Gesticulation in university lectures: an L1 vs. L2 approach.

dc.contributor.advisorHoetjes, M.W.
dc.contributor.advisorNederstigt, U.
dc.contributor.authorVoorn, L.
dc.description.abstractThe changing nature of university programmes in the Netherlands has caused a debate about teaching Dutch students in English. Is L2 English-taught education problematic or could it be good for development? This thesis takes a preliminary look at this issue, focusing on the communication style of a Dutch lecturer teaching the same course in both Dutch and English. Specifically, two lectures – one in L2 English and one in L1 Dutch – were analysed with regard to gestures produced. Prior studies have shown that people generally produce more gestures in their L2 and that gestures are of extreme importance for development and learning. The lecturer gesticulated more frequently in L2 English than in L1 Dutch. It may be true that the lecturer compensates for a potential ‘lack’ of linguistic competence in her second language through gestures. Consequently, English-taught university programmes need not be a problem for educational quality in the Netherlands.en_US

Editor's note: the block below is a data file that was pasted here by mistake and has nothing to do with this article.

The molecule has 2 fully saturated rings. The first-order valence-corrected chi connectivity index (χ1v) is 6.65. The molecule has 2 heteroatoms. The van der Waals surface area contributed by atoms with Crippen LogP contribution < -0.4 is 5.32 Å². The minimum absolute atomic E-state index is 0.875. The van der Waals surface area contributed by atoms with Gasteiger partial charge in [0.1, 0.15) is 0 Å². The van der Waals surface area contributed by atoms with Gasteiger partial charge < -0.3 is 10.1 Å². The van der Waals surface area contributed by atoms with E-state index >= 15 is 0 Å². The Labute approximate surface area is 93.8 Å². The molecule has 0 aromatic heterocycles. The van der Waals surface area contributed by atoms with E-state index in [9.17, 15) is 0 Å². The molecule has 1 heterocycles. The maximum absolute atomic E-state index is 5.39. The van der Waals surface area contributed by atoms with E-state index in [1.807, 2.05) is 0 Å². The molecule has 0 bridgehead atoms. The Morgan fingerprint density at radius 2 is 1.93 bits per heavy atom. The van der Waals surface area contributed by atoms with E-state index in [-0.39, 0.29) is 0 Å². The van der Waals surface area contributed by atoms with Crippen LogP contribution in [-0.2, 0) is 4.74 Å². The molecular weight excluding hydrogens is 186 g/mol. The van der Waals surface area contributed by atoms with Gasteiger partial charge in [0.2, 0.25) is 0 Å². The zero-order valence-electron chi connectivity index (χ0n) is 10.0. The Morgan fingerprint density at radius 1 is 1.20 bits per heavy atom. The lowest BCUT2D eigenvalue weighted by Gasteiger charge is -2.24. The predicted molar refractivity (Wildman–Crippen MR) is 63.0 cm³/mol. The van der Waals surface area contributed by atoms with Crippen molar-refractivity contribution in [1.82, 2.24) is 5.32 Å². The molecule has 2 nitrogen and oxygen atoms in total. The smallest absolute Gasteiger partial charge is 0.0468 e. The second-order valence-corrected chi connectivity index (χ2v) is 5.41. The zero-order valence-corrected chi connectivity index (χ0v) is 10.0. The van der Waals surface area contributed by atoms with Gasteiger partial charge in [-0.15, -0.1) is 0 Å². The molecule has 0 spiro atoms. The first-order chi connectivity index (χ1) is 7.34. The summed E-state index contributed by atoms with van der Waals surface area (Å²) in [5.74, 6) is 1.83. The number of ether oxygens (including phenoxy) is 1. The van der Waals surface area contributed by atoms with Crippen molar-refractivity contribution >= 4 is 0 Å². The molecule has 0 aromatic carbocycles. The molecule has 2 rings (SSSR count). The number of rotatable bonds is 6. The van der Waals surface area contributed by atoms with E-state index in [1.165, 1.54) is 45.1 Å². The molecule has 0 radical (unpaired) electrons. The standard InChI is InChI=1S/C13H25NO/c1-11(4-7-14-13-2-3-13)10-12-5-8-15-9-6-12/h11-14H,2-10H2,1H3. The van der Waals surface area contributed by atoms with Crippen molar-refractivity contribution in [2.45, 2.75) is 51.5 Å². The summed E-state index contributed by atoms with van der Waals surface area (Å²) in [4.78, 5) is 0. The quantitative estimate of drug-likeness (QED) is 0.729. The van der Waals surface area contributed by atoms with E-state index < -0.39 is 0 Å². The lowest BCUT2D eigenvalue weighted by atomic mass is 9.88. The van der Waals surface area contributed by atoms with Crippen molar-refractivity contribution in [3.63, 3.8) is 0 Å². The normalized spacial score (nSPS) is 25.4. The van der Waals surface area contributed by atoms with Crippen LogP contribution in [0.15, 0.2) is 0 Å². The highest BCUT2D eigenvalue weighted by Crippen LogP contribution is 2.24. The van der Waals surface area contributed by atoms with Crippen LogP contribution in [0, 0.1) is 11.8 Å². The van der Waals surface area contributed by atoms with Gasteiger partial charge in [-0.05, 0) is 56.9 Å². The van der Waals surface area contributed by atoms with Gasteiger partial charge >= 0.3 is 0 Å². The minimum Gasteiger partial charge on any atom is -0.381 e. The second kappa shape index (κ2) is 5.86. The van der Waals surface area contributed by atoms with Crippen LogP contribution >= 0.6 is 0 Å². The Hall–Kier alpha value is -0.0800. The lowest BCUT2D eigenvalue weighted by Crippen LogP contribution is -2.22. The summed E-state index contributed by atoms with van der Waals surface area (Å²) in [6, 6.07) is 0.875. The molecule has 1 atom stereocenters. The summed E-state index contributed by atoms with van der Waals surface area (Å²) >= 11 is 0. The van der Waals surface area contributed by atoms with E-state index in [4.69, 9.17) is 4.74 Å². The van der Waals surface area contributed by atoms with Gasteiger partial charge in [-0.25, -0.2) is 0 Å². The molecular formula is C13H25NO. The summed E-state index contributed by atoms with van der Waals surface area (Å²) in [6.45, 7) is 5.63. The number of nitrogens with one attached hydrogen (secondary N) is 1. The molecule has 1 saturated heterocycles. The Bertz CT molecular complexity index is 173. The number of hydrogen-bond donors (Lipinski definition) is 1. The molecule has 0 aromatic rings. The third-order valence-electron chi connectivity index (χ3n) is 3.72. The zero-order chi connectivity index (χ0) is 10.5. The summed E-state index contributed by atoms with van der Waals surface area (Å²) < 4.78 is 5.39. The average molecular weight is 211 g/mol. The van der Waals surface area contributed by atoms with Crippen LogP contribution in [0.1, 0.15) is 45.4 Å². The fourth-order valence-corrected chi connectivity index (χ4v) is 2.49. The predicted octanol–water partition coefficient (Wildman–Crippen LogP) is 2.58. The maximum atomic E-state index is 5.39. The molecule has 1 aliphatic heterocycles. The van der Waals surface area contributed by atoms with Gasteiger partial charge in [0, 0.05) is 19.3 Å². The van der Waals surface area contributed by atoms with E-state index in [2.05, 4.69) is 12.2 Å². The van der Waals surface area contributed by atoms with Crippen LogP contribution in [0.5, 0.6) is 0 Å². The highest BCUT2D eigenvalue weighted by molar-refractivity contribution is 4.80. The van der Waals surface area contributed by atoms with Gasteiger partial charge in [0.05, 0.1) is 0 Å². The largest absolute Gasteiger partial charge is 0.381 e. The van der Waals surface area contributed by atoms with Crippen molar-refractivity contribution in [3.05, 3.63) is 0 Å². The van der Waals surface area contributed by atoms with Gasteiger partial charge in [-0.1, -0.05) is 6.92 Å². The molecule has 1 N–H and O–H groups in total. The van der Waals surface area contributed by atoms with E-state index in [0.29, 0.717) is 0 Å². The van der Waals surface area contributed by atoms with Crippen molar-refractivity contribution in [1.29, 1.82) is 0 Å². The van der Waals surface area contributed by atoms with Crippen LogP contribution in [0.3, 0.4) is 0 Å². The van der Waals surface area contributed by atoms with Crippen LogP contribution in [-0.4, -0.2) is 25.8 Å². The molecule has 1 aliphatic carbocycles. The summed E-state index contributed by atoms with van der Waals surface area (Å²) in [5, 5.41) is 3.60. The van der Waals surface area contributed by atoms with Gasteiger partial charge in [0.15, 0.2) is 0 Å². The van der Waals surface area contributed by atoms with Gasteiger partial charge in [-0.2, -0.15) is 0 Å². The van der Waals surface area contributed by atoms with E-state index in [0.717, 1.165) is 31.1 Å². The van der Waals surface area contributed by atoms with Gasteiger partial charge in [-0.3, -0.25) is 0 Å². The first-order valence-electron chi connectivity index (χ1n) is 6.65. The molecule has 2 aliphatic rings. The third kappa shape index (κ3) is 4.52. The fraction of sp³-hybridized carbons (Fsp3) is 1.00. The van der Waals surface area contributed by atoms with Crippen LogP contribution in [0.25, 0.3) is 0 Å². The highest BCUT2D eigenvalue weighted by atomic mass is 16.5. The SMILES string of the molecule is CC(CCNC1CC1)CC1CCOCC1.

dc.thesis.facultyFaculteit der Letterenen_US
dc.thesis.specialisationInternational Business Communicationen_US
dc.thesis.studyprogrammeMaster Communicatie- en informatiewetenschappenen_US
dc.titleGesticulation in university lectures: an L1 vs. L2 approach.en_US
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